Methods: A grounded theory approach was used to analyze semi-structured, qualitative interviews.

Results: Frontline providers exercised street-level bureaucratic discretion when interpreting child protection reporting mandates and they found ways to adapt the HF model to this population. In doing so, they worked to juggle both their mandates to child protection and to principles of HF to create a "child safety-modified" form of HF.

Conclusions: While our study shows that providers are modifying HF to address the needs of families involved in child welfare, it also raises questions as to the degree to which HF can be done with high fidelity when used with this population.
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http://dx.doi.org/10.1016/j.chiabu.2021.105014DOI Listing
May 2021

That Which is Essential has been Made Invisible: The Need to Bring a Structural Risk Perspective to Reduce Racial Disproportionality in Child Welfare.

Race Soc Probl 2021 Feb 21:1-14. Epub 2021 Feb 21.

Rutgers University School of Social Work, New Brunswick, USA.

The racial and ethnic disproportionality and disparity in the child protective system (CPS) has been a concern for decades. Structural factors strongly influence engagement with the child welfare system and families experiencing poverty or financial hardship are at a heightened risk. The economic factors influencing child welfare involvement are further complicated by structural racism which has resulted in a greater prevalence of poverty and financial hardship for families who are Black, Native American or Alaska Native (Indigenous), or and Latino/Hispanic (Latino) and their communities. The multiple decision points within CPS are an opportunity to reify or correct for bias in child welfare outcomes. One major effort to eliminate racial disparities and disproportionalities has been to enact standardized decision-making procedures that aim to control for implicit or explicit bias in CPS. The Structured Decision-Making Model's (SDM) actuarial-based risk assessment (RA) is the gold-standard of these efforts. In this conceptual article, we ask (1) How are structural factors accounted for in assessment of risk within CPS? and (2) What are the consequences when structural factors are left out of risk assessments procedures? We posit that the exclusion of race, ethnicity, and economic factors from the RA has inflated the importance of variables that become proxies for these factors, resulting in inaccurate assessments of risk. The construction of this tool reflects how structural racism has been overlooked as an important cause of disproportionality in CPS, with interventions then focused on individual workers and cases, rather than the system at large. We suggest a new framework for thinking about risk, the structural risk perspective, and call for a revisioning of assessment of risk within child welfare that acknowledges the social determinants of CPS involvement.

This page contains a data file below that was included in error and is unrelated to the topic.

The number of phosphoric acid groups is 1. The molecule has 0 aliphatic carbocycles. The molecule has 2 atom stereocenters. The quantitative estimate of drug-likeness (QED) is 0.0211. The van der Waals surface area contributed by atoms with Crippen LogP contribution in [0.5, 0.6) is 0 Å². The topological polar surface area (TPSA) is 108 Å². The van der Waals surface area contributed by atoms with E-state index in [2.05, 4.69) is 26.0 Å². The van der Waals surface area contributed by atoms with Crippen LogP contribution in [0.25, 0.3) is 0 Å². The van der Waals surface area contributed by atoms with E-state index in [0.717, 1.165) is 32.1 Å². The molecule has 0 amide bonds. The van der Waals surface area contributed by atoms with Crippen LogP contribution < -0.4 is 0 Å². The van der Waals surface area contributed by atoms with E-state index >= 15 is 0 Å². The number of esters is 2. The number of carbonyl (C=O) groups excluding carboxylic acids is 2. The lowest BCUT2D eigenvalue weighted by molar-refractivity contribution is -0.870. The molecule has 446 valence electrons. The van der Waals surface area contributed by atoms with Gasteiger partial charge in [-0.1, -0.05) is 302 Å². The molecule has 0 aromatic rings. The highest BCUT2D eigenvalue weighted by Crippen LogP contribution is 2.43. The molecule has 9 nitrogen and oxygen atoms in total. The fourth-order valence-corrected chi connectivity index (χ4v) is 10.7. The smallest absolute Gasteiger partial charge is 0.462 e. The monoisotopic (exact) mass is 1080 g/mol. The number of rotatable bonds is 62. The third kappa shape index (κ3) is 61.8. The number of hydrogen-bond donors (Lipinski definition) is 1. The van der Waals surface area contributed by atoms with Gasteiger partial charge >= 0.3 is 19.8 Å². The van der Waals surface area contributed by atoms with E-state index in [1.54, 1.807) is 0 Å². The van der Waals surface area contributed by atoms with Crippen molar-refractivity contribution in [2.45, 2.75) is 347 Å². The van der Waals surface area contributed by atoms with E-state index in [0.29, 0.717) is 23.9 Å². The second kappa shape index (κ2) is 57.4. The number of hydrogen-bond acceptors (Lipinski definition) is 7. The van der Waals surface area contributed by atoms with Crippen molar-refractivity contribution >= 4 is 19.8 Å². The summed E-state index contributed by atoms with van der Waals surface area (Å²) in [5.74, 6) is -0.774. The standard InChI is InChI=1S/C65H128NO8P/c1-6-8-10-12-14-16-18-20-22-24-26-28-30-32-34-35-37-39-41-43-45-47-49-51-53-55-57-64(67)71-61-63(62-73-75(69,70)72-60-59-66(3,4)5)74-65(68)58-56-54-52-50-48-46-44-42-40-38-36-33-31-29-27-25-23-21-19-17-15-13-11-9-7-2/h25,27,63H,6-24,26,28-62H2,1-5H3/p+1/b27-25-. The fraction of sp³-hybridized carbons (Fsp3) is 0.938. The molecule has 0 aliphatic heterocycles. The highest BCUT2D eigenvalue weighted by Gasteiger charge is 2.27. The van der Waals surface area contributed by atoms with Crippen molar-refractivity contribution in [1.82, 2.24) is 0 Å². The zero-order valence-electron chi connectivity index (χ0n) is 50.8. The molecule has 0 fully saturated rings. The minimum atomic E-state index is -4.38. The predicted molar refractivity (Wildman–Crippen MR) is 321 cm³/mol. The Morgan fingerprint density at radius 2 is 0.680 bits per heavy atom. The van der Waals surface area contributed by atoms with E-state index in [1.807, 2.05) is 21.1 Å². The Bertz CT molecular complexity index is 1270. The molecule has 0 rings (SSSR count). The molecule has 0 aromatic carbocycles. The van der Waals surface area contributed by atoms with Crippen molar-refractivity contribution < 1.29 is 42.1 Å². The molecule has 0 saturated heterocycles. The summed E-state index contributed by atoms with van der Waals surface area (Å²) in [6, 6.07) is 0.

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http://dx.doi.org/10.1007/s12552-021-09313-8DOI Listing
http://www.ncbi.nlm.nih.gov/pmc/articles/PMC7897362PMC
February 2021

Contradictions and Their Consequences: How Competing Policy Mandates Facilitate Use of a Punitive Framework in Domestic Violence-Child Maltreatment Cases.